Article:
Autumn Speaking Schedule

mr550pxFor the first time since 2011 I haven’t got any teaching this autumn semester, which is really bad both for my finances and for my troop morale. (I feel like my colleagues would celebrate or not even notice if I got eaten by a grue tomorrow.) To boost both I’m instead seeking paid extramural speaking gigs. Here’s what I’ve got scheduled at the moment.

  • 27 Sept. On early local history, in Sickla.
  • 6 Oct. On the Skällvik castle excavation, in Söderköping.
  • 19 Oct. On archaeology and religion, in Jönköping.
  • 20 Oct. On archaeology and religion, in Visby.
  • 27 Oct. On archaeology and religion, in Karlstad.
  • 2 Nov. On the local Iron Age and Middle Ages, in Vadstena.
  • 3 Nov. On archaeology and religion, in Linköping.
  • 6 Nov. On early local history, at Skogsö.
  • 7 Nov. On archaeology and religion, in Södertälje.
  • 9 Nov. On early local history, in Sickla.
  • 15 Nov. On archaeology and religion, in Malmö: Sir Toby’s, Davidshallsgatan 21.

Dear Reader, would you like to hire me as a speaker?

Fornvännen’s Winter Issue On-Line

Dress pin heads from Viidumäe on Saaremaa.

Dress pin heads from Viidumäe on Saaremaa.


Fornvännen 2015:4 is now on-line on Open Access.

Toby Martin: The Cruciform Brooch and Anglo-Saxon England (part 2)

Toby Martin 2015, The Cruciform Brooch and Anglo-Saxon England

Toby Martin 2015, The Cruciform Brooch and Anglo-Saxon England

Back around Christmas I reviewed the first three chapters of Toby Martin’s big book about Anglo-Saxon cruciform brooches. Those are the technical chapters dealing with typology and chronology, and I loved them. They are rock solid. Now I’ve read the remaining four chapters that deal with the societal interpretation of the brooches. In the following I am going to use the author’s given name because Martin is me.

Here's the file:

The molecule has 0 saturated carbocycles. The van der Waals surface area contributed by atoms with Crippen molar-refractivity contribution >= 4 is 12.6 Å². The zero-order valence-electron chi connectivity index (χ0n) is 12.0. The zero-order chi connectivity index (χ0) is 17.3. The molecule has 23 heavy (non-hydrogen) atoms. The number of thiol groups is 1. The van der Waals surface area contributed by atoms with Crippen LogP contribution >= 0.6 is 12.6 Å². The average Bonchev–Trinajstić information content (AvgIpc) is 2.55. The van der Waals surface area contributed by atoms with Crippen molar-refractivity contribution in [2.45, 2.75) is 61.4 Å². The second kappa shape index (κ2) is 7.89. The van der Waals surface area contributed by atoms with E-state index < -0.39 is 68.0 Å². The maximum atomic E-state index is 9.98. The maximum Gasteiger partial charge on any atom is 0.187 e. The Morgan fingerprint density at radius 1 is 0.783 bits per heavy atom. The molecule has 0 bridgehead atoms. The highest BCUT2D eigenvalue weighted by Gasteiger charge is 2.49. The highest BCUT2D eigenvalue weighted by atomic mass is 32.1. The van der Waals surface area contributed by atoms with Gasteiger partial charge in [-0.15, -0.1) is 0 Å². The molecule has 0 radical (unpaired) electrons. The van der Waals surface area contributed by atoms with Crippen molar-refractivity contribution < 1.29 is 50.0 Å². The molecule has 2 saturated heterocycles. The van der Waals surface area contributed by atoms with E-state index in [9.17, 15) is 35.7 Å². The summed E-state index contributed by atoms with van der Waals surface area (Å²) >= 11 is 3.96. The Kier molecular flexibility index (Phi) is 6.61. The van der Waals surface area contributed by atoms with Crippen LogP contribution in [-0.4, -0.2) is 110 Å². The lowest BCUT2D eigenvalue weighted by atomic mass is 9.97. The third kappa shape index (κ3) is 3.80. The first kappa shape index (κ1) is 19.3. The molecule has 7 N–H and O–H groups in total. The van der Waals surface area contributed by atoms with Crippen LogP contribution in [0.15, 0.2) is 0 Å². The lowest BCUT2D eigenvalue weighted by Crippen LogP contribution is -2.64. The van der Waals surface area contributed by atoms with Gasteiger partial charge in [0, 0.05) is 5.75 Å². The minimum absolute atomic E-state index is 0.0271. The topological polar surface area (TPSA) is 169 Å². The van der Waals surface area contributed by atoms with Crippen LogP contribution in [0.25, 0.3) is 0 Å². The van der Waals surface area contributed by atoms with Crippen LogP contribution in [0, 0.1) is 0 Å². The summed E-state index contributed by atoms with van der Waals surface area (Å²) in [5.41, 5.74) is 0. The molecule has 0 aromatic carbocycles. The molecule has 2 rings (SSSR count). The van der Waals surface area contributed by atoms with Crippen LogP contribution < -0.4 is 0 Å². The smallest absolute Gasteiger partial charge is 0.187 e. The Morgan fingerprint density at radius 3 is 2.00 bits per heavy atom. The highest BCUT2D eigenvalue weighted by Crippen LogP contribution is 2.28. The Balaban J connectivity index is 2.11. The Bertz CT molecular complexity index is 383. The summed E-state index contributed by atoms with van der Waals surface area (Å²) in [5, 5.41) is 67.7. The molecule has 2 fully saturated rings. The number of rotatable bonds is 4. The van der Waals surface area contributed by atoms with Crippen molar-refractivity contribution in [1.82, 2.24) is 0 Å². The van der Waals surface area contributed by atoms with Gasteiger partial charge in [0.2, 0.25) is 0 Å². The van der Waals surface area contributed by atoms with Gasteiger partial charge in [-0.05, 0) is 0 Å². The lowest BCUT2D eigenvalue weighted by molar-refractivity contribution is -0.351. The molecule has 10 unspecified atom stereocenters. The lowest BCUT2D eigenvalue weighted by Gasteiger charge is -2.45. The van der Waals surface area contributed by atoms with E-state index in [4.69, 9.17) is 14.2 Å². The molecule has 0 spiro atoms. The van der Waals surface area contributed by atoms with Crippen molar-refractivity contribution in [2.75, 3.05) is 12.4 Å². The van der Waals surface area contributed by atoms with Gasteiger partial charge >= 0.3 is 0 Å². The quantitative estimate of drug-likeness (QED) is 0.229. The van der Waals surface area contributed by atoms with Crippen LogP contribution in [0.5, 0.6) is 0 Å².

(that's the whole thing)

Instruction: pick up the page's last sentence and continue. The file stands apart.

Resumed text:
I think Toby’s investigations and interpretations here are excellent. I particularly like his painstaking study of how the cruciform brooches relate to osteological age and sex, and to the cremation versus inhumation rites. Also how he emphasises that his three typological periods for the brooches aren’t just a convenient dating instrument, charting some kind of blind typological drift. Toby insists quite rightly that the phasing is evidence that people’s ideas about these brooches changed rather dramatically. A phase A brooch from AD 450 meant something completely different to its owner and observers than a phase C brooch would in AD 550.

So I have no complaint about the meat of this study. But I am rather unhappy with its packaging. Chapters 4-7 suffer considerably from theoretical bloat. Toby is rehashing a lot of theoretical arguments that have very little bearing on the matter at hand and are largely quite old. One might call it decorative theory. It looks like Toby is signalling to a certain type of reader who is more interested in theory than in Anglo-Saxon England. His book is a worse read for it.

See for instance the intro to chapter 4 on page 129. It is completely divorced from the concrete reality of Anglo-Saxon England. Everything on this page would apply equally well to Bronze Age China. Or see p. 205-208, where Toby recounts 25-year-old fringe arguments from someone who thought that biological sex (as distinct from social and symbolic gender) is not a natural dichotomy. And then he shrugs the whole thing off and says that for the present intents and purposes, it’s all about osteological sexing anyway so the distinction is moot! My opinion about the 1990 paper that Toby references is that true, there are a few hermaphrodites out there, but they are far less common than people with only one leg, and we nevertheless assume that people in the past generally had two legs. It’s not something he needed to cover.